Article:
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Come 2022, with our nation now moving onto booster shots - a third dose - those statistics will likely get even better. The sad reality is the majority of deaths occurring nowadays are among those who are unvaccinated. After analysing NSW data, the Royal Australian College of General Practitioners pointed out in September that no one under 70 has died having received two doses. 

As infectious diseases physician Professor Peter Collignon told The Australian, "case numbers should not be our focus. We should look at hospitalisations and deaths."

In our two most affected states, there are currently 192 people in hospital, including 26 in intensive care in NSW and in Victoria 384 are in hospital with 122 in ICU. 

We can manage those numbers. 

Mamamia's The Quicky host Claire Murphy assured our worried office yesterday with these wise words: "If anyone is freaking out about the 1700 odd case numbers in Sydney today... you might want to know there was also a MASSIVE 144,000 tests done in the last 24 hours. There are a ton of factors leading to those numbers including people getting tested who otherwise wouldn't due to travel. It's not so bad, just take care of yourself and your mental health."

Everyone is on edge. Christmas is a week away. Everyone's panicked. But just remember, we're still on track. The plans our experts and leaders have put in place remain valid and relevant.

Of course, there's always a risk that state and territory leaders will tighten or backtrack - they've shown us they're not afraid to in the past. But this year is different to last. As a country, we've committed to learning to live with COVID.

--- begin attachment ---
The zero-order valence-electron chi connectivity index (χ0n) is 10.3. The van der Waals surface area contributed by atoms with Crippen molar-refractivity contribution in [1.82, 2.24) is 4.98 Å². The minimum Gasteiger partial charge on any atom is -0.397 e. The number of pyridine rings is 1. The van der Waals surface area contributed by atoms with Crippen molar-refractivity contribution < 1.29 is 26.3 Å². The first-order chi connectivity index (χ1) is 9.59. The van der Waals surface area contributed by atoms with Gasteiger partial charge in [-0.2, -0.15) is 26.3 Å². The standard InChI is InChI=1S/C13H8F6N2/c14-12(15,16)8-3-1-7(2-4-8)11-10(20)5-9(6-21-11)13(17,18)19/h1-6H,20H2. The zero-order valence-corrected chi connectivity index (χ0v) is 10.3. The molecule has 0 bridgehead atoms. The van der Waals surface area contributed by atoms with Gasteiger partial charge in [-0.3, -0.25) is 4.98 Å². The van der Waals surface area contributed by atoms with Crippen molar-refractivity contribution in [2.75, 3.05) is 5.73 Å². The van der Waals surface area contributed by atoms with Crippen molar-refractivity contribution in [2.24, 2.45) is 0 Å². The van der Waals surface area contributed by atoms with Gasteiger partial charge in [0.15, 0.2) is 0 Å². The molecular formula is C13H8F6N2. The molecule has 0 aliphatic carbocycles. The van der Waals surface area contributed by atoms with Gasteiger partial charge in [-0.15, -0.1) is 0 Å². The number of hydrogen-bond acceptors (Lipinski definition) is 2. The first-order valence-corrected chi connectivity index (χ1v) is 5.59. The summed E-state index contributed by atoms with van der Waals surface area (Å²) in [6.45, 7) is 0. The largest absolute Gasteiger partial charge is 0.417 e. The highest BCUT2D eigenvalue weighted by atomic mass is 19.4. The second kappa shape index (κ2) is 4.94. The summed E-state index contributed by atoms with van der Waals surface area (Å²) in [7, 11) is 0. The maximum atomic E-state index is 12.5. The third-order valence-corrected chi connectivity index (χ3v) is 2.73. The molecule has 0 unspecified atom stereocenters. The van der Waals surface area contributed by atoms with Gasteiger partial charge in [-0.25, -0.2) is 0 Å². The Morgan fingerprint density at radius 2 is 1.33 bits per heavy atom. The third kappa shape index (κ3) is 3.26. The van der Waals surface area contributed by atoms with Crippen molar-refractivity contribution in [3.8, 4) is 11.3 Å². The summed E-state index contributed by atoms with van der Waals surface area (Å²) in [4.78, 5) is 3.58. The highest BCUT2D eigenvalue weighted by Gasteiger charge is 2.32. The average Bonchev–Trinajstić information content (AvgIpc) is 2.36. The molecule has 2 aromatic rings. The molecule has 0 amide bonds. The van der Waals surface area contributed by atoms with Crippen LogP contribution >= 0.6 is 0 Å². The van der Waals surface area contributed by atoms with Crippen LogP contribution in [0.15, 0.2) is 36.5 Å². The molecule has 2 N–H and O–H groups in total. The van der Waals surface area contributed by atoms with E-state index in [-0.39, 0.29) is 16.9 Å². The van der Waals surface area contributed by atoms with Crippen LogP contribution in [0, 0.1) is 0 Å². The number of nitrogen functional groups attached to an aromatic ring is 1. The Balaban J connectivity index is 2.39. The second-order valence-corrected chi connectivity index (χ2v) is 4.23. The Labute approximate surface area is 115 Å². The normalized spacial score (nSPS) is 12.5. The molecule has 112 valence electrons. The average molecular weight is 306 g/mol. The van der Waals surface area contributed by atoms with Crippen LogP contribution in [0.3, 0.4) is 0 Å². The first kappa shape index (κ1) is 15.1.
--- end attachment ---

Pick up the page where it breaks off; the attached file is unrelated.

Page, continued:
This week the NSW premier changed the definition of 'close contact' to save more people from isolation. 

Queensland changed its mind on a 14-day isolation period for a plane-full of passengers who sat amongst a COVID-positive case. 

So far the leaders of states who've committed to the national plan are altering their rules to make things easier, not more restrictive. 

This is what living with COVID looks like, we're still just getting used to that. 

If you're still feeling anxious, here's some tips from Lysn psychologist Nancy Sokarno to help as we ride this new phase of 'COVID-normal':

  • Take a digital detox - Our lives are constantly filled with updates about the pandemic and constantly thinking about it can exacerbate any anxious feelings. Try to take digital detoxes every now and then, where you avoid watching the news, reading the news or scrolling through social media. 
  • Practice mindfulness exercises - Ideally these practices will focus on being in the present, or ‘the here and now’, rather than worrying about what could happen in the future.
  • Reframe your thoughts - Remind yourself that your attitude really can determine your perspective, often allowing you to appreciate the little things, even if something hasn’t gone quite right.
  • Talk to someone - Sometimes just knowing that someone else is going through the same emotions can help you feel more connected and feel as though you have someone to rely on. Also consider seeking help from a professional who can arm you with tactics that can help you cope. Support resources like Lifeline and Beyond Blue are services that provide free over-the-phone counselling with trained experts that can help you through any mental health concerns. 

You can keep up to date with Gemma Bath's articles here, or follow her on Instagram, @gembath.

Feature image: AAP/Bianca De Marchi.